You walk into a crowded room and suddenly, it occurs to you that you do not know anyone but the friend that you came in with. She says she has to step outside to take a call, and you tell her you’ll wait here. “It’s no problem,” you say, but you feel your heart begin to race anyway. You realize that you’re slightly overdressed. Everyone around you is dancing to a song you’ve never heard. You nervously fix your dress and tuck your hair behind your ears. The boy and girl to your left seem to have noticed you’re standing alone—they smile and begin to walk your way. Now go make them like you. You have three seconds.
According to a psychologist from Princeton, that is the duration of time it takes for the average human being to form a first impression of someone. To decide whether you are trustworthy, or attractive, takes even less time—precisely one-tenth of a second.
Although I’ve often heard the age-old saying “You only have one chance to make a first impression,” I certainly never knew that it could slip through my fingers in the fraction of a second. If you stop and think about it, this is a rather terrifying statistic. I can’t help but wonder how we survive socially, even spiritually, in a world where others’ views of us are solidified in the blink of an eye—can we ever overcome this universal behavior, or are we infinitely bound to the initial impressions our brains project onto others?
In a certain sense, this is a question of nature versus nurture. If our natural cognitive functioning—our “human nature”—leads us to prematurely judge others, is it possible to “nurture” a new image for ourselves in time? Can we ever truly escape the first impression another individual has of us, or does it inevitably remain a shadow in their minds, haunting and informing the way that they perceive us?
These questions become particularly relevant within the kingdom of the college campus, where everybody, whether they like to admit it or not, is competing to fit in, impress others, and forge connections. It can be difficult to develop genuine relationships with different kinds of people when our brains are constantly operating in this default mode of distrust and judgement. We write people off every day without even realizing it—you decide the waitress does not deserve a tip because she rolled her eyes when you asked for dressing on the side, you sit back in your chair and relax when you find out your new professor is a grad student, you don’t bother introducing yourself to the boy you’ve sat next to all year because his arms are covered in tattoos and you’re not the “edgy” type.
These are the moments where we miss out: We overlook what’s in front of us because we are too distracted by the incessant critics that live within us. We become so attached to our presumptions about other people that we forget to give them our lasting attention. In the flash of three seconds, we think we have them all figured out, failing to see the magnitude that lies beyond the narrow scope of our personal perspectives.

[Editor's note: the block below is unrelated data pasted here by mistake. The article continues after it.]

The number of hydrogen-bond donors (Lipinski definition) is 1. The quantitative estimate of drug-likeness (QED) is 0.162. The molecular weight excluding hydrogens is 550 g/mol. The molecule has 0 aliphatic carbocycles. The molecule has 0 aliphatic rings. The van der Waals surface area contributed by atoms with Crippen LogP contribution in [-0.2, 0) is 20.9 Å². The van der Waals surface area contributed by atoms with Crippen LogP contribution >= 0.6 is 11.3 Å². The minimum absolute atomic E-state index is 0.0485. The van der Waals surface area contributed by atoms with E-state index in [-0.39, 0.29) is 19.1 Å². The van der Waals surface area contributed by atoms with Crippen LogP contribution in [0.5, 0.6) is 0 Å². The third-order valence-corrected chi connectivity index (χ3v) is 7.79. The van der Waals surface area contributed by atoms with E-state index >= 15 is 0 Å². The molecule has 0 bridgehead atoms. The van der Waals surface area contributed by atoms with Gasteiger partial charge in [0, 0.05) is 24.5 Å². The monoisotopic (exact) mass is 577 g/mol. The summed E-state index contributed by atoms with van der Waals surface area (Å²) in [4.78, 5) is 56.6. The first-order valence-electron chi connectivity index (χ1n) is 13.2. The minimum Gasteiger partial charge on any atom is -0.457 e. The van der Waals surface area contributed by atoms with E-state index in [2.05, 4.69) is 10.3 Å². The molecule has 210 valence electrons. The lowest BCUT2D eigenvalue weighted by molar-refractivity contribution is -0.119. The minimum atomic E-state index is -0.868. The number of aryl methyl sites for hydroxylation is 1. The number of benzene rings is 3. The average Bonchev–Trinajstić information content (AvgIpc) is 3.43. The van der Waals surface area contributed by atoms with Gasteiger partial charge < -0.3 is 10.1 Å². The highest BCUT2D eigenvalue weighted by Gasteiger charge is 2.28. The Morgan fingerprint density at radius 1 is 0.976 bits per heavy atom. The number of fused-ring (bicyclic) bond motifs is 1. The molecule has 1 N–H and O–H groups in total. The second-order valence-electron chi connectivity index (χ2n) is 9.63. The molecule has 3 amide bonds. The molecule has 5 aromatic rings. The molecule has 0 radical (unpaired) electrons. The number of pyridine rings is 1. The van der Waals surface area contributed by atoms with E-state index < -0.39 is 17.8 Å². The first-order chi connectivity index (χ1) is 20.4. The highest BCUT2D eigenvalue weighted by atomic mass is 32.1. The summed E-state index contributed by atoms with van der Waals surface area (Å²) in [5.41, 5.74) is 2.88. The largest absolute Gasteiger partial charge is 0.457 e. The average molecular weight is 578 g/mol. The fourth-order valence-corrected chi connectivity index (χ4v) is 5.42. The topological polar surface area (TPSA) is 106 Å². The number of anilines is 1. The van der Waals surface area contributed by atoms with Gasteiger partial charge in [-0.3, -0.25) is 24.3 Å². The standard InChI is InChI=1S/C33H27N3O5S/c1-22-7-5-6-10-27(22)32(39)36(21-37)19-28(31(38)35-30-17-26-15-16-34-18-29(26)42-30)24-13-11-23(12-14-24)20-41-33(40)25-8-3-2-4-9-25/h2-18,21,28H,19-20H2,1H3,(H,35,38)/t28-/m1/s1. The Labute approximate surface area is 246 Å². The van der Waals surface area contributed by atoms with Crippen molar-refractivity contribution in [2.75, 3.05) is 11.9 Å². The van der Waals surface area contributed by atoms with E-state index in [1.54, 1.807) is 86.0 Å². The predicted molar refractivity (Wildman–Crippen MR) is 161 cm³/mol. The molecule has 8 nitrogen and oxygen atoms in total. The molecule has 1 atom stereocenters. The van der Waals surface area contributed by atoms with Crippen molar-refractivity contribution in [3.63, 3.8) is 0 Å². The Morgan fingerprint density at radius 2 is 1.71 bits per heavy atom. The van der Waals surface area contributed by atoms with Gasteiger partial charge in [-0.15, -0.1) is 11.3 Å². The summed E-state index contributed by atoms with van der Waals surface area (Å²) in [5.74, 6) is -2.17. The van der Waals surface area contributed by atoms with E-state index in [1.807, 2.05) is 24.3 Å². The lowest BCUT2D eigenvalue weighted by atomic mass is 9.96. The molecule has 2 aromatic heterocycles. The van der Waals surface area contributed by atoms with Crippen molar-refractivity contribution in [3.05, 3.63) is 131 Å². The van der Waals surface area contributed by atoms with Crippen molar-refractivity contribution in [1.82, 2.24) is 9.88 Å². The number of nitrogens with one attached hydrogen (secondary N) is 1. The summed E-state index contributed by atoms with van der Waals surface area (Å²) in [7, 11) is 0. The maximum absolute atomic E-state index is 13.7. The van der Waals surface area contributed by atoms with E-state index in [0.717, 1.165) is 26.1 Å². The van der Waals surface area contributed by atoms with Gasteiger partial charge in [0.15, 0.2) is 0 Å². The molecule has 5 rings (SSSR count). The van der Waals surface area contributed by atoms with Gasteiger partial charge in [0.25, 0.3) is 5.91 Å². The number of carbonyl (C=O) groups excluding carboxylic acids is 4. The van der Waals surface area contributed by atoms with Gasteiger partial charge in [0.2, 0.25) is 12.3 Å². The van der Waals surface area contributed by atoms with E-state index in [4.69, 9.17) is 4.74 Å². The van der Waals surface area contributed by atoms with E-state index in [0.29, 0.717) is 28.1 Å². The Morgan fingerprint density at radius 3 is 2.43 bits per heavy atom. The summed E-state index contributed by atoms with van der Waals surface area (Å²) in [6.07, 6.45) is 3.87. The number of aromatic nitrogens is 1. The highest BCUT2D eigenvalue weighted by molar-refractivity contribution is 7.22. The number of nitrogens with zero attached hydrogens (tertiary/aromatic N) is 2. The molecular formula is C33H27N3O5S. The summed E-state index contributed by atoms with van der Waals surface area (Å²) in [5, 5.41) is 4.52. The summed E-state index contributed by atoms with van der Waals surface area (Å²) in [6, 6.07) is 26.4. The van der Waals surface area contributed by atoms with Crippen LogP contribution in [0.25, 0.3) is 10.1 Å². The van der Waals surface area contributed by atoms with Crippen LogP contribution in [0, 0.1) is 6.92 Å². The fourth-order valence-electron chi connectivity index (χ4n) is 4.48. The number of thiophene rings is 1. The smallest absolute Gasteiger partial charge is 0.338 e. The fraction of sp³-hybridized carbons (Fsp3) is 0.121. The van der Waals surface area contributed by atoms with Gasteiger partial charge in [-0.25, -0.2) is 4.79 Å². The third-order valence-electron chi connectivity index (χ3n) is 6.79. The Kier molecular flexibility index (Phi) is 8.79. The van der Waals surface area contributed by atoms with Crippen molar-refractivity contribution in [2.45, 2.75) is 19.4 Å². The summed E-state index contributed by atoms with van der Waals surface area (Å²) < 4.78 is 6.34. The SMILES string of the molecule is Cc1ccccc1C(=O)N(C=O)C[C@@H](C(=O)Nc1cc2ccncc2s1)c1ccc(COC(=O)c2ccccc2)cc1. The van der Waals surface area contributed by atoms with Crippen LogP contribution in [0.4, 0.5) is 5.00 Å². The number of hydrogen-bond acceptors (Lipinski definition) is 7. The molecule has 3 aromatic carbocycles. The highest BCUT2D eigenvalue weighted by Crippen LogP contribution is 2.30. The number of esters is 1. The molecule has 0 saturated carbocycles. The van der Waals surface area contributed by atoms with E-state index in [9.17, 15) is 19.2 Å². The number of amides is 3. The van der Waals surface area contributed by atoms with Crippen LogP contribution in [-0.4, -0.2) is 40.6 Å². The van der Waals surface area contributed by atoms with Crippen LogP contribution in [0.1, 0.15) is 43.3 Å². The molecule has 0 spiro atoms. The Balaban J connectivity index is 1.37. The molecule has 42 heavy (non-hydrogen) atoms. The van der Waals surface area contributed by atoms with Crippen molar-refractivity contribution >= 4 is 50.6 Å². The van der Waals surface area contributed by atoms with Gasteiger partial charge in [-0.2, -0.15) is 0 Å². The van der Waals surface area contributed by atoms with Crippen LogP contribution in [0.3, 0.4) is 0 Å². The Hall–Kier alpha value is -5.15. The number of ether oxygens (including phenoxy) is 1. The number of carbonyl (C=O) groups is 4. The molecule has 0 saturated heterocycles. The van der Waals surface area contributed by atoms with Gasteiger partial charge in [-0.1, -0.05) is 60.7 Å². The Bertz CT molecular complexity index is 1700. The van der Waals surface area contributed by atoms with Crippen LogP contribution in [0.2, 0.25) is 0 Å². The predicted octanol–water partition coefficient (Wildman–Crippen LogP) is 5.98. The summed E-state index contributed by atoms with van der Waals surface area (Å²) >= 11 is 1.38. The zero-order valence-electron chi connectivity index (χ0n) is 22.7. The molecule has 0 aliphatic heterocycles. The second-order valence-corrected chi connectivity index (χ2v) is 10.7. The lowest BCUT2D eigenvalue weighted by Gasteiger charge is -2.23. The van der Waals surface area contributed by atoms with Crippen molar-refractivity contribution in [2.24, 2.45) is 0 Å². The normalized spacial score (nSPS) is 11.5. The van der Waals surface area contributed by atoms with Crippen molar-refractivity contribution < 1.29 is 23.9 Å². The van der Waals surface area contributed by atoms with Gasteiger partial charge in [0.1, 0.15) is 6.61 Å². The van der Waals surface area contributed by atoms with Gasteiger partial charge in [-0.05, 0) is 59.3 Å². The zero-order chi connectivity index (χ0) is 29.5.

This judgmental inclination, however, does not always lead to criticism—it can also lead us to idolize another person before we’ve even developed a relationship with them. We like the way someone looks or dresses, and suddenly, everything they do is charming and enchanting. This is a natural part of human attraction. I am not arguing that it is wrong, but I do think there is a certain risk in prematurely placing someone on a pedestal, for we can begin to see them as what we want them to be, rather than what they are, and thus we miss out on the experience of genuinely getting to know them.
In either case, I believe such behavior stems from our innate aversion to vulnerability. Nobody likes to feel uncertain. We prefer to be confident in our beliefs and perceptions of the world—to have a concrete understanding of who all people are so that we can control our relationships with them and predict the effects they will have on our lives. When stated like that, it sounds like a tragically cautious way to live, yet I believe it is what most of us are doing unconsciously every day.
We project personalities and stereotypes onto people to avoid lingering in that three-second space of unknowing—that uncomfortable stage of, “I’m not sure if we will get along. Can I trust you? Do you like me?”
What if we tried to prolong those first three seconds to 15 minutes, or a week, or a year? What if we committed ourselves to giving people time and space—a space not only for them, but for us—to pause, to breathe, to quiet the voice in our minds and open our eyes. Perhaps then we could learn to truly recognize the other individuals in our presence. To see them not in light of our own preconceptions about humanity, but as they really are. To listen not to our endlessly scrutinizing mind but to what they are actually saying. There is always a trace of familiarity to be found in the other: something that strikes a chord, resonates, reminds us that we are on the same human journey.
Who knows—we might even find something we like.
Featured Graphic by Anna Tierney / Graphics Editor